The original notice stated that "The LED has been experiencing a drastic reduction in the amount of fees collected due to the pandemic, and this fee adjustment is necessary in order to maintain operations and our current levels of productivity and responsiveness."
The intention, according to the LED, was to raise "application fees and certain other fees" beginning July 1, 2020 — just a couple of days after the announcement went out — but now that won't happen.
Here's the new decision from the department, which was sent out on July 1:
Dear Liquor Stakeholders and Clerks,
The Liquor Enforcement Division (LED) is postponing the fee increase that was originally scheduled for July 1, 2020. Due to a number of factors, we have seen a substantial decrease in both new liquor license applications and renewals over the past several months. We are carefully monitoring the as of yet unknown influence of Executive Order 20-123 (Safer at Home and in the Vast, Great Outdoors) on various sectors of the liquor industry, and critically analyzing the effects of various other Executive and Public Health orders on our budgetary and operational needs. The Division is funded through a cash fund mechanism that is tied directly to these new and renewal applications, and we are statutorily mandated to keep our reserves at or below 16.5%. A fee increase is necessary in order to maintain our reserves at the necessary level and sustain LED’s operations at the current level that we strive to provide.
We would like to assure you that LED is ever mindful of the financial and business constraints that the COVID-19 pandemic has had on the liquor industry, as well as the effect the associated decrease in applications has had on our budgetary operations. We are working hard to provide meaningful relief to our stakeholders at every opportunity. We will keep you informed as to when the fee increase will be occurring as soon as we have a definitive date. Thank you for your continued support and partnership.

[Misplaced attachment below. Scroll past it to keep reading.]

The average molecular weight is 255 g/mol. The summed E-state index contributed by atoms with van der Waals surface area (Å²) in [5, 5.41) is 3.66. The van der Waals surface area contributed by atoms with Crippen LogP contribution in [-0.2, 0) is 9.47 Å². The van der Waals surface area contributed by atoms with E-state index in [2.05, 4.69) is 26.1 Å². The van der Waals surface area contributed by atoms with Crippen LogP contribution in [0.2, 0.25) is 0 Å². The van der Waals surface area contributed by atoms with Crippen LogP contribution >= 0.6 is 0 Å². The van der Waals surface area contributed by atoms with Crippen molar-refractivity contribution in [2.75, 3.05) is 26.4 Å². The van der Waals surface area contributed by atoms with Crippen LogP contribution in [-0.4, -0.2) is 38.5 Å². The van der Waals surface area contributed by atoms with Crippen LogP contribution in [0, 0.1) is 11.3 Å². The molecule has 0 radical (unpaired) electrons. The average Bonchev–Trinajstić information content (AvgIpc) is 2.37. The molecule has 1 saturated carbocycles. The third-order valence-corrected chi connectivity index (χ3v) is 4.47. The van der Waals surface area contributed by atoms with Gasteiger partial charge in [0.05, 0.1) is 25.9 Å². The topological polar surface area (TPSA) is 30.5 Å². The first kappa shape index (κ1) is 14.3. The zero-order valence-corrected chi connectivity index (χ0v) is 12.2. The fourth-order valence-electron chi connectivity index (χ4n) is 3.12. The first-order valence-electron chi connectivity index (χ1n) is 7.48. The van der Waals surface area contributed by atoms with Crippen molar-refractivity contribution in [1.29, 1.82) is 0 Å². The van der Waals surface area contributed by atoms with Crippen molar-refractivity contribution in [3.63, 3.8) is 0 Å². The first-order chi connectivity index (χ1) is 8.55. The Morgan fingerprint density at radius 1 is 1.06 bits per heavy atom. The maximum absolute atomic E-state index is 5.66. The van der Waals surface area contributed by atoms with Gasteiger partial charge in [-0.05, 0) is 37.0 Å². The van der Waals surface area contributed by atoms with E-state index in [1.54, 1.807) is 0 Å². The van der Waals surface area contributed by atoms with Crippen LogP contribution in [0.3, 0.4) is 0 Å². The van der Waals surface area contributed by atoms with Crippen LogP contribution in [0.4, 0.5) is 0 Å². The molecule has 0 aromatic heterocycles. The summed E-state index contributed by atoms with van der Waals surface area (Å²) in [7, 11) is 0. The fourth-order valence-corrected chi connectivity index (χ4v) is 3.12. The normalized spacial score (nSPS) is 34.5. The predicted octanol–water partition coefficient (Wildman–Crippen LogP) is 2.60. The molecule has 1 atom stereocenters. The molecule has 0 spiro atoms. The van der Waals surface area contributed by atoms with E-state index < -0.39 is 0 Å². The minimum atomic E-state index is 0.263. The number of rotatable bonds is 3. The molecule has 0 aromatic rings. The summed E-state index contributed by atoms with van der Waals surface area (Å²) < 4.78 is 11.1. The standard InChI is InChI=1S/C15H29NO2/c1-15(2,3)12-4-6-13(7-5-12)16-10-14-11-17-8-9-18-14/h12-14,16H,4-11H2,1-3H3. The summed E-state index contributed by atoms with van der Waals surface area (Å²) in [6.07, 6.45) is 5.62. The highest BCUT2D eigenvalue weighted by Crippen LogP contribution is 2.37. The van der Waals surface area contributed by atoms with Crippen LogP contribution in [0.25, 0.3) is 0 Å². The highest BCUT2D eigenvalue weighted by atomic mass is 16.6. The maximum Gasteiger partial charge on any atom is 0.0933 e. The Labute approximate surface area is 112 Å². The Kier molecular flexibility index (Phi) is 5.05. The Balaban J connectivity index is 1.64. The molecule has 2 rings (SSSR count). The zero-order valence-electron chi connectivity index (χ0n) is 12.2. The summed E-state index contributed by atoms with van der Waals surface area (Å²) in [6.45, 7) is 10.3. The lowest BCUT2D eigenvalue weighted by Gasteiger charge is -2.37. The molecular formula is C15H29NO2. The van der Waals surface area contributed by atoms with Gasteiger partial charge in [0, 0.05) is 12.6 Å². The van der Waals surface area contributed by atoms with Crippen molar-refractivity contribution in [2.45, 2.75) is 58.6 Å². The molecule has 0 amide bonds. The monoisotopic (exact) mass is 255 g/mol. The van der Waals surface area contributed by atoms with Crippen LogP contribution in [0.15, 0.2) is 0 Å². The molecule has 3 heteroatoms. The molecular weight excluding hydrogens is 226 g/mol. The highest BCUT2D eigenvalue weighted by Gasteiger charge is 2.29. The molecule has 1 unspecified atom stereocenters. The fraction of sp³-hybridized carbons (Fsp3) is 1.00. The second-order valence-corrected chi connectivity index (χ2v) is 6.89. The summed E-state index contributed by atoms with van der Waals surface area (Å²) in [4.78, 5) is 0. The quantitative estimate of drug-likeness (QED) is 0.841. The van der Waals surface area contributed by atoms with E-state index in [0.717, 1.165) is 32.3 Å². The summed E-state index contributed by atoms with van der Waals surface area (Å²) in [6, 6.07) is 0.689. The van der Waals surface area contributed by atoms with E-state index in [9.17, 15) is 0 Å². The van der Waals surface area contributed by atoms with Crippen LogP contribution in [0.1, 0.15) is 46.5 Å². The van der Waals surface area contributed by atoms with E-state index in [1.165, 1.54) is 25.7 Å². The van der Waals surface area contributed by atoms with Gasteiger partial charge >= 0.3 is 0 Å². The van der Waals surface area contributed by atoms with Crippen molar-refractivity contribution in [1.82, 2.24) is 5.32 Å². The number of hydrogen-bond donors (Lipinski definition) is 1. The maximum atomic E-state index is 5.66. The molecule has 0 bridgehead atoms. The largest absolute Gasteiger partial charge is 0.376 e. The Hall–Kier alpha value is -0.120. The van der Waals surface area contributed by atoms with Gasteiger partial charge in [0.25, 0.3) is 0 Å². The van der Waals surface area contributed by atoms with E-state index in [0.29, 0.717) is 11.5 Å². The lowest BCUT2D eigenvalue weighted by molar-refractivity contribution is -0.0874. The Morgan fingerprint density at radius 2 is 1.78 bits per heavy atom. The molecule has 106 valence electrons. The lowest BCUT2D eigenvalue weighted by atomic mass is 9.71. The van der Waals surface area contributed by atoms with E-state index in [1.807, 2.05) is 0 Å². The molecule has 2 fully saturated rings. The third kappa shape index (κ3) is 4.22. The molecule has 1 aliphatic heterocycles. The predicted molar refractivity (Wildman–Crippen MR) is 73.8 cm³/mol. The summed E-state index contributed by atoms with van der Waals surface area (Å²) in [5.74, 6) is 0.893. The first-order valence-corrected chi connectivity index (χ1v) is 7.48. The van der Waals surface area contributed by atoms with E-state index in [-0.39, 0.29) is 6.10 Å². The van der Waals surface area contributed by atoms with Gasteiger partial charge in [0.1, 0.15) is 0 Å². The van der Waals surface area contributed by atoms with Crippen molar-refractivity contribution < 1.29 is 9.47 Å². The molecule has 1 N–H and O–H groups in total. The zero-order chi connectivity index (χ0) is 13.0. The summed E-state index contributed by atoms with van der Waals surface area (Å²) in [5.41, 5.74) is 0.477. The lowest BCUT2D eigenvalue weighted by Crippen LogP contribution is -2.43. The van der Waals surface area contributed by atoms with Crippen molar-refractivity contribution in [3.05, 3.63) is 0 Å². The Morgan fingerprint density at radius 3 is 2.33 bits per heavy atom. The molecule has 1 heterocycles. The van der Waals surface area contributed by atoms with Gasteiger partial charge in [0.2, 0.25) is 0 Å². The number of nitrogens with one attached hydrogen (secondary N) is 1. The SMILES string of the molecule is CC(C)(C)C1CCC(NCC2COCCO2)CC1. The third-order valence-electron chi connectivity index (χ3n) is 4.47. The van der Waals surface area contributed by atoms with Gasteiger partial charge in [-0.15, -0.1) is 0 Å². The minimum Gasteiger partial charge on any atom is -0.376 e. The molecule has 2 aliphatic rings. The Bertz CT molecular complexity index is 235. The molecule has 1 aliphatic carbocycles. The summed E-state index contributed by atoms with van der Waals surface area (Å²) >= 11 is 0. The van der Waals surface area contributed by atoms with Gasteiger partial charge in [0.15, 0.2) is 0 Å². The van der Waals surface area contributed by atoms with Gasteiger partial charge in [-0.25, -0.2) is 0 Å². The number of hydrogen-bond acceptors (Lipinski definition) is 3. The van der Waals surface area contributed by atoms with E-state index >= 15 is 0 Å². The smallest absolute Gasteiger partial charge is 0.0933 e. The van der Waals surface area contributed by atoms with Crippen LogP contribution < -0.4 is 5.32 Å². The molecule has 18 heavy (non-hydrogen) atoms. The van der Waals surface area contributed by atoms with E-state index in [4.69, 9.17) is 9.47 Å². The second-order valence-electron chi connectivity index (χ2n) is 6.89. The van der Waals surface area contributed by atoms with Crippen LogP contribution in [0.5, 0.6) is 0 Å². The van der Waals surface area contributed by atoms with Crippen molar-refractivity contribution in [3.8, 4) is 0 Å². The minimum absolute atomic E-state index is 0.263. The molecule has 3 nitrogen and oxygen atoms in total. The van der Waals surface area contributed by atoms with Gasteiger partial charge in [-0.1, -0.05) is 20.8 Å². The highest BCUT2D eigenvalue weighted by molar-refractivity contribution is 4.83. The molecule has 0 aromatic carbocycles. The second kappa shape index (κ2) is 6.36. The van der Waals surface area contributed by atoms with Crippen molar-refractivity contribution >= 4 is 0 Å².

Colorado Liquor Enforcement Division
Chris Zacher, captain of Colorado's branch of the National Independent Venue Association and executive director of Levitt Pavilion Denver, says that lobbyists with NIVA are working with state legislators to push fee increases further down the road. But in the meantime, he notes, the postponement of scheduled hikes offers a little relief for bars, clubs and music venues (those establishments that don't serve food or haven't arranged to offer outside food under current coronavirus guidelines) that were ordered to close again on June 30, after being allowed to open at limited capacity only two weeks earlier.
While the dollar amount of the increases likely wouldn't have been make-or-break money for most bars, the message from the state felt "tone deaf," according to Zacher and others representing businesses trying to stay afloat. Now that message has at least shifted to one of understanding and cooperation.